Greece's top administrative court yesterday ordered the release of Süleyman Özkaynakçı, one of eight putschist officers who fled there after they failed to seize power in Turkey on July 15, 2016, on behalf of the Gülenist Terror Group (FETÖ).
The Council of State's rulings on the remaining suspects have not been issued yet but it is likely that they would be released as well. The court has imposed severe restrictions on the movements of Özkaynakçı, while he waits for a decision on his asylum application.
The Council of State ruled that the officer will remain at an undisclosed address, must appear daily at a local police station and cannot obtain travel documents until his asylum application is determined in May. Courts had initially granted him asylum but suspended the decision following a Greek government appeal. The suspects would be released next month anyway when the maximum detention period of 18 months expires.
After the July 15 coup attempt, eight soldiers - two commanders, four captains and two sergeants - escaped to Greece on a Sikorsky helicopter and landed in Alexandroupolis. Following their landing, the eight suspected FETÖ members asked for asylum from Greek authorities. Before their asylum request was taken to court, a Greek court sentenced the eight men to a suspended two-month jail sentence for illegal entry into Greece. The Turkish government formally requested that Greece extradite the FETÖ members, who are accused of being behind the coup attempt, to face trial in Turkey.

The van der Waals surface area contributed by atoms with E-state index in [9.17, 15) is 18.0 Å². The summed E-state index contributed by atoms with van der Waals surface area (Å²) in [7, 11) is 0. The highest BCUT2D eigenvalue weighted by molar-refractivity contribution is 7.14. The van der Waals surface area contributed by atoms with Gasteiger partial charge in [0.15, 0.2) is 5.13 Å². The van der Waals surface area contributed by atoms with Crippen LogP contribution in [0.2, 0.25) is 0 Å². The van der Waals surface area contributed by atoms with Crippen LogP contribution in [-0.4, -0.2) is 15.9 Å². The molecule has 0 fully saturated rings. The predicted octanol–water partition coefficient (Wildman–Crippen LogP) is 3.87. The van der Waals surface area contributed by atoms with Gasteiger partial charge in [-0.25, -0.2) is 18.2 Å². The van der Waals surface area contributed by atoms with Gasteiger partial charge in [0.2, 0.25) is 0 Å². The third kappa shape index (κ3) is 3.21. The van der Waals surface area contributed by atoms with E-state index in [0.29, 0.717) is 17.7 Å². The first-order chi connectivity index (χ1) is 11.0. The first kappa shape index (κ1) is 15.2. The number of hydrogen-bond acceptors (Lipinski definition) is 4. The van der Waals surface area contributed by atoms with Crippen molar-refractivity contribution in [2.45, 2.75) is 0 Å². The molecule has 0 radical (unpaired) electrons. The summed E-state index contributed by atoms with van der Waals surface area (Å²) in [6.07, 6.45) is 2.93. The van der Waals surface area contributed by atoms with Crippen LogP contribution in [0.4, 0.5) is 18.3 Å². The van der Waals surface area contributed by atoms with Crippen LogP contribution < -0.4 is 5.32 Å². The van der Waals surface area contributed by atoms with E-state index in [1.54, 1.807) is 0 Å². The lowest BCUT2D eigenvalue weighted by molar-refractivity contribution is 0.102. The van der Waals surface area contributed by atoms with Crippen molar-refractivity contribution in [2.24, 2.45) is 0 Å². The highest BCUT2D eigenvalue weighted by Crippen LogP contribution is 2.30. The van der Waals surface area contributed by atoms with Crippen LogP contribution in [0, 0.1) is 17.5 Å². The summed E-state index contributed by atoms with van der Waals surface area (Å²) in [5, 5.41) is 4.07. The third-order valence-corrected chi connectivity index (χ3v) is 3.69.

Greece rejected Turkey's third extradition request for the eight soldiers in March. The Greek appeals court handling the case ruled that the suspects would not get a fair trial in Turkey if extradited.
The officers are wanted in connection with their role in the coup attempt's Istanbul leg. When the coup attempt failed, they fled the headquarters of the 66th Mechanized Infantry Brigade in the city where they were deployed. The military base served as the meeting place of for a group of putschist officers who are accused of gathering there two days before the attempt to discuss the details. Four people, including Col. Sait Ertürk, were killed at the same base in a clash with pro-coup troops. Turkey earlier condemned rulings not to extradite coup suspects as "politically motivated."
In January, Greek Justice Minister Stavros Kontonis said that Greece could try eight suspects for crimes they committed abroad. The two countries, which recently sought to improve their relations with a past tainted by hostilities, has agreements in place in the fight against terrorism.
Due to its location at the gateway of Europe, Greece has been a popular destination both for migrants and fleeing FETÖ suspects after Turkey escalated a crackdown on the terrorist group in the wake of the putsch attempt. Turkish border security has stopped dozens of FETÖ suspects on the land border with Greece, while the Turkish Coast Guard has prevented a large number of the group's members from fleeing aboard boats to Greek islands from nearby Turkish shores since the summer of 2016.
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